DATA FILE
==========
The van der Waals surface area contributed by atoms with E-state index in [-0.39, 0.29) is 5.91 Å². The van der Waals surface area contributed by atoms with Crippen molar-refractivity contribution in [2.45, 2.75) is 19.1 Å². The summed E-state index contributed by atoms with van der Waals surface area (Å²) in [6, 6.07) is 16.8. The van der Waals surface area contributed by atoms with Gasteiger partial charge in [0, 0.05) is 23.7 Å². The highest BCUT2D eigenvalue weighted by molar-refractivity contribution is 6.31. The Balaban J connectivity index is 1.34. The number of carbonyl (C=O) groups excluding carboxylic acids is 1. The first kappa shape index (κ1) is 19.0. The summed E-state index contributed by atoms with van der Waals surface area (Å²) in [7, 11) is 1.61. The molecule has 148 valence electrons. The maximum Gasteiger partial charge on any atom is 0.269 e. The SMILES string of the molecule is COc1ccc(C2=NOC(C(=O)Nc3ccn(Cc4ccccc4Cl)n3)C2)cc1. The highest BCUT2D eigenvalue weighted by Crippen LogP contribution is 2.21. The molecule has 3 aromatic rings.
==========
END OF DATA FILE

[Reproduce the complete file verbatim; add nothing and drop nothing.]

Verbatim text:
The van der Waals surface area contributed by atoms with E-state index in [-0.39, 0.29) is 5.91 Å². The van der Waals surface area contributed by atoms with Crippen molar-refractivity contribution in [2.45, 2.75) is 19.1 Å². The summed E-state index contributed by atoms with van der Waals surface area (Å²) in [6, 6.07) is 16.8. The van der Waals surface area contributed by atoms with Gasteiger partial charge in [0, 0.05) is 23.7 Å². The highest BCUT2D eigenvalue weighted by molar-refractivity contribution is 6.31. The Balaban J connectivity index is 1.34. The number of carbonyl (C=O) groups excluding carboxylic acids is 1. The first kappa shape index (κ1) is 19.0. The summed E-state index contributed by atoms with van der Waals surface area (Å²) in [7, 11) is 1.61. The molecule has 148 valence electrons. The maximum Gasteiger partial charge on any atom is 0.269 e. The SMILES string of the molecule is COc1ccc(C2=NOC(C(=O)Nc3ccn(Cc4ccccc4Cl)n3)C2)cc1. The highest BCUT2D eigenvalue weighted by Crippen LogP contribution is 2.21. The molecule has 3 aromatic rings.